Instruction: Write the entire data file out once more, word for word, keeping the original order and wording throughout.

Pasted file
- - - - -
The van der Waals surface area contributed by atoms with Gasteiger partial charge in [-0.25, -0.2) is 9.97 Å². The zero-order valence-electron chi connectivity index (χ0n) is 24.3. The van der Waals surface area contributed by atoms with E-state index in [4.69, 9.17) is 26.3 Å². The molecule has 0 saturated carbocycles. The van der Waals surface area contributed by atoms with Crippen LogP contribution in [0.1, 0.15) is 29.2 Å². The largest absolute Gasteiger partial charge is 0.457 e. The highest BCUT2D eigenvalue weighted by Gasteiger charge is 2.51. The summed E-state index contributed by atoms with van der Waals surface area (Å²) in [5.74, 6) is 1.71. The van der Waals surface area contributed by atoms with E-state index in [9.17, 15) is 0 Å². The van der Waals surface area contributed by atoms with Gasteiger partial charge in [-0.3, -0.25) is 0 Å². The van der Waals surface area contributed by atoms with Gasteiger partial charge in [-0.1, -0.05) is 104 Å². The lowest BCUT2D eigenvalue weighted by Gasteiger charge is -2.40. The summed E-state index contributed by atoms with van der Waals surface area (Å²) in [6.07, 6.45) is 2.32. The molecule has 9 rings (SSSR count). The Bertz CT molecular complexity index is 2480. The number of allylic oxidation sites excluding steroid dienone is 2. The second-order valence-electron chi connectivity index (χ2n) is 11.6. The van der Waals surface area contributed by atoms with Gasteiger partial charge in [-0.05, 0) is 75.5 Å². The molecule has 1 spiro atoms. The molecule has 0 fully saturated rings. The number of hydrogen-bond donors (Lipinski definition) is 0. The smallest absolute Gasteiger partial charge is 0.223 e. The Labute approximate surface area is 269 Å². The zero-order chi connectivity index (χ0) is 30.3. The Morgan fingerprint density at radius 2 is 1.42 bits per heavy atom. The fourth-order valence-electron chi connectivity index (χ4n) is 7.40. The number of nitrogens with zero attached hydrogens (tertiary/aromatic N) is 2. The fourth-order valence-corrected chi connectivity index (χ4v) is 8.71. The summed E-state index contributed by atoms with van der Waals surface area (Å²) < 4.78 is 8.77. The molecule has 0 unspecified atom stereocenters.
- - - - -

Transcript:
The van der Waals surface area contributed by atoms with Gasteiger partial charge in [-0.25, -0.2) is 9.97 Å². The zero-order valence-electron chi connectivity index (χ0n) is 24.3. The van der Waals surface area contributed by atoms with E-state index in [4.69, 9.17) is 26.3 Å². The molecule has 0 saturated carbocycles. The van der Waals surface area contributed by atoms with Crippen LogP contribution in [0.1, 0.15) is 29.2 Å². The largest absolute Gasteiger partial charge is 0.457 e. The highest BCUT2D eigenvalue weighted by Gasteiger charge is 2.51. The summed E-state index contributed by atoms with van der Waals surface area (Å²) in [5.74, 6) is 1.71. The van der Waals surface area contributed by atoms with E-state index in [9.17, 15) is 0 Å². The van der Waals surface area contributed by atoms with Gasteiger partial charge in [-0.3, -0.25) is 0 Å². The van der Waals surface area contributed by atoms with Gasteiger partial charge in [-0.1, -0.05) is 104 Å². The lowest BCUT2D eigenvalue weighted by Gasteiger charge is -2.40. The summed E-state index contributed by atoms with van der Waals surface area (Å²) in [6.07, 6.45) is 2.32. The molecule has 9 rings (SSSR count). The Bertz CT molecular complexity index is 2480. The number of allylic oxidation sites excluding steroid dienone is 2. The second-order valence-electron chi connectivity index (χ2n) is 11.6. The van der Waals surface area contributed by atoms with Gasteiger partial charge in [-0.05, 0) is 75.5 Å². The molecule has 1 spiro atoms. The molecule has 0 fully saturated rings. The number of hydrogen-bond donors (Lipinski definition) is 0. The smallest absolute Gasteiger partial charge is 0.223 e. The Labute approximate surface area is 269 Å². The zero-order chi connectivity index (χ0) is 30.3. The Morgan fingerprint density at radius 2 is 1.42 bits per heavy atom. The fourth-order valence-electron chi connectivity index (χ4n) is 7.40. The number of nitrogens with zero attached hydrogens (tertiary/aromatic N) is 2. The fourth-order valence-corrected chi connectivity index (χ4v) is 8.71. The summed E-state index contributed by atoms with van der Waals surface area (Å²) < 4.78 is 8.77. The molecule has 0 unspecified atom stereocenters.